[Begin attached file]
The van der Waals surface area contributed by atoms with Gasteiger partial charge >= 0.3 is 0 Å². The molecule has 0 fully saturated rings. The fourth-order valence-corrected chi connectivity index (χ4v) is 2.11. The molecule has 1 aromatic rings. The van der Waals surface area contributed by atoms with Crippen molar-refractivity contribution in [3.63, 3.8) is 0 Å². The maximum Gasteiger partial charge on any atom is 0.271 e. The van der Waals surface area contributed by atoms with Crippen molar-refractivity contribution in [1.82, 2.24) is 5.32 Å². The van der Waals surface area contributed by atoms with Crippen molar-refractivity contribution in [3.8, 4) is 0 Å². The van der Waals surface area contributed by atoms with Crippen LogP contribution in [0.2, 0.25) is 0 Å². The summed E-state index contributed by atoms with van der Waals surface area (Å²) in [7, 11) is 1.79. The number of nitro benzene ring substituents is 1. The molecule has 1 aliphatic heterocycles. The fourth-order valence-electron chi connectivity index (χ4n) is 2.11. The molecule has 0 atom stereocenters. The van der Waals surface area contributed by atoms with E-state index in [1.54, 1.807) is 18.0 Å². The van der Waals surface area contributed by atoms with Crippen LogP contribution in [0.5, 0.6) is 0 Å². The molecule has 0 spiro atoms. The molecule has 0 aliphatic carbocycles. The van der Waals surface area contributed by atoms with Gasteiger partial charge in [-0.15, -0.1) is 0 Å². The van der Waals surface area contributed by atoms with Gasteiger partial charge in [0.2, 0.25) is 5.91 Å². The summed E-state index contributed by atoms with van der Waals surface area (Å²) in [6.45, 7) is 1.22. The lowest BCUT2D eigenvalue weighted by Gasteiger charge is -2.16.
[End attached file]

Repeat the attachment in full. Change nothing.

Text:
The van der Waals surface area contributed by atoms with Gasteiger partial charge >= 0.3 is 0 Å². The molecule has 0 fully saturated rings. The fourth-order valence-corrected chi connectivity index (χ4v) is 2.11. The molecule has 1 aromatic rings. The van der Waals surface area contributed by atoms with Crippen molar-refractivity contribution in [3.63, 3.8) is 0 Å². The maximum Gasteiger partial charge on any atom is 0.271 e. The van der Waals surface area contributed by atoms with Crippen molar-refractivity contribution in [1.82, 2.24) is 5.32 Å². The van der Waals surface area contributed by atoms with Crippen molar-refractivity contribution in [3.8, 4) is 0 Å². The van der Waals surface area contributed by atoms with Crippen LogP contribution in [0.2, 0.25) is 0 Å². The summed E-state index contributed by atoms with van der Waals surface area (Å²) in [7, 11) is 1.79. The number of nitro benzene ring substituents is 1. The molecule has 1 aliphatic heterocycles. The fourth-order valence-electron chi connectivity index (χ4n) is 2.11. The molecule has 0 atom stereocenters. The van der Waals surface area contributed by atoms with E-state index in [1.54, 1.807) is 18.0 Å². The van der Waals surface area contributed by atoms with Crippen LogP contribution in [0.5, 0.6) is 0 Å². The molecule has 0 spiro atoms. The molecule has 0 aliphatic carbocycles. The van der Waals surface area contributed by atoms with Gasteiger partial charge in [-0.15, -0.1) is 0 Å². The van der Waals surface area contributed by atoms with Gasteiger partial charge in [0.2, 0.25) is 5.91 Å². The summed E-state index contributed by atoms with van der Waals surface area (Å²) in [6.45, 7) is 1.22. The lowest BCUT2D eigenvalue weighted by Gasteiger charge is -2.16.